April 2 - With the soccer World Cup just months away, rival sportwear brands Nike and Adidas are squaring up for a fierce marketing battle. Nigel Hilditch reports.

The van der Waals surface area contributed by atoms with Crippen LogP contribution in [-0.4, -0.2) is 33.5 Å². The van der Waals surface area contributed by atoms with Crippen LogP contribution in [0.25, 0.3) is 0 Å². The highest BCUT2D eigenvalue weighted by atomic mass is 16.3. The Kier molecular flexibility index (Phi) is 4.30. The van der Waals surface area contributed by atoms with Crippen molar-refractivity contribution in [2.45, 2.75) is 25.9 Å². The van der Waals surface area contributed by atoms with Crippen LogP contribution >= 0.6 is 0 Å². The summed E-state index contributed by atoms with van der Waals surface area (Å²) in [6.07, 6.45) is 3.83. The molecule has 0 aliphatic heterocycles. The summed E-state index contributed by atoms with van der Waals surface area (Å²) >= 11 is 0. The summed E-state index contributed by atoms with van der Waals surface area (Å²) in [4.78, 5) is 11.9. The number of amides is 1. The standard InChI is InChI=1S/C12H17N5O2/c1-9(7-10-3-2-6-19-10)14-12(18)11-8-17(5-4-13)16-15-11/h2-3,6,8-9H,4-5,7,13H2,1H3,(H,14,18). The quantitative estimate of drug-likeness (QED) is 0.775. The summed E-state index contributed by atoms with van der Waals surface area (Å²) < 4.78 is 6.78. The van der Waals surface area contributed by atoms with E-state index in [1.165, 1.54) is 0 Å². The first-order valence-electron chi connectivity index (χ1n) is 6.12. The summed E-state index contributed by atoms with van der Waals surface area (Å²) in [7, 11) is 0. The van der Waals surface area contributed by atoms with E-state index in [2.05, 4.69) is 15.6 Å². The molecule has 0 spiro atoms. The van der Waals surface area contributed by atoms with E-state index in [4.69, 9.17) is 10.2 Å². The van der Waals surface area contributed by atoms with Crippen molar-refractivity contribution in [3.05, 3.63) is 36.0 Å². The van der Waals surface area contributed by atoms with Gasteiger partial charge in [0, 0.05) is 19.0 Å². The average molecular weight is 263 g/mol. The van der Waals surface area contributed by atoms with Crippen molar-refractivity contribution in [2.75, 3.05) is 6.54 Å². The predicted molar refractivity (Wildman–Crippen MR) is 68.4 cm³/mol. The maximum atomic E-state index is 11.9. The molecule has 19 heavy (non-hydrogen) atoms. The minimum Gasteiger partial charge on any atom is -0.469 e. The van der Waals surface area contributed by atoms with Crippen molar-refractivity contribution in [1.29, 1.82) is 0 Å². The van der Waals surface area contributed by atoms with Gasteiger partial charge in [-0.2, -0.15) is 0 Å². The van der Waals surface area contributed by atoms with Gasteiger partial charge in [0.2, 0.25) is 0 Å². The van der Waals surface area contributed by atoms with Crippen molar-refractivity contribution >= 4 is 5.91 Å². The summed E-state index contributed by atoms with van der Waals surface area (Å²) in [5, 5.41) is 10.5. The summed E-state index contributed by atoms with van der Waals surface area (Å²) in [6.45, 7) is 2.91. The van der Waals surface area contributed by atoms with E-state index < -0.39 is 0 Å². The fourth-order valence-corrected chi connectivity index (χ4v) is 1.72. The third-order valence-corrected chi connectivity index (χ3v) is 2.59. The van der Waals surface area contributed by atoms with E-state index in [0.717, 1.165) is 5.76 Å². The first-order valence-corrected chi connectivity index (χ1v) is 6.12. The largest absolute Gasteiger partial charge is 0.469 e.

At the World Cup this summer rivalries will be rife. None more so than the brand battle between Adidas and Nike. Historically, Germany's Adidas is has been the front-runner when it comes to football. But American upstart Nike has built its soccer brand swiftly. Nike Brand President, Trevor Edwards: (SOUNDBITE) (English): Trevor Edwards, Nike Brand President "The World Cup serves a very clear purpose for us. It allows us to use the energy of the World Cup to win with our consumers to drive our business and importantly to reinforce our position as the leading football brand" But who'll win the 'battle of the brands' in Brazil? Nike will make kit for 10 of the 32 finalists, outscoring Adidas for the very first time. And its trump card could be backing host nation and favourites Brazil. Adidas though are attached to arch rivals Argentina, as well as third favourites Germany and World Champions Spain. Pitch PR Brand Expert Drew Barrand (SOUNDBITE)(English): Drew Barrand, Brand Expert, Pitch PR "Whilst Nike leads the way in the overall sportswear market, Adidas's heritage and strength in football means it has the market share leading point of view from football specific. But Nike are catching up. And they're doing it pretty quickly." Both brands have already launched innovative new "knitted" boots. But with the average park player unlikely to notice much of a difference, sales are going to be based on which stars wear what. Again there's little between them. Nike boast Brazil's Neymar and World Player of the Year Cristiano Ronaldo. But Adidas pay for the pleasure of lacing the boots of Lionel Messi and Robin van Persie. Adidas benefits from being an official World Cup sponsor. It's already seeing significant sales of the official World Cup match ball. However, you say it, it even has its own Twitter account, which already has over 100,000 followers. Nike though is no slouch in the tech sphere - it's the number one most hashtagged brand on Instagram and boasts 48 million unique connections with football consumers worldwide. So as the final whistle blows, honours are just about even. But even the best sides can fall victim to the dreaded shoot-out. Weak currencies in emerging markets, like Brazil, could wipe out World Cup gains for both companies this year. Whoever can save themselves from that penalty could be the ultimate winner of this brand battle.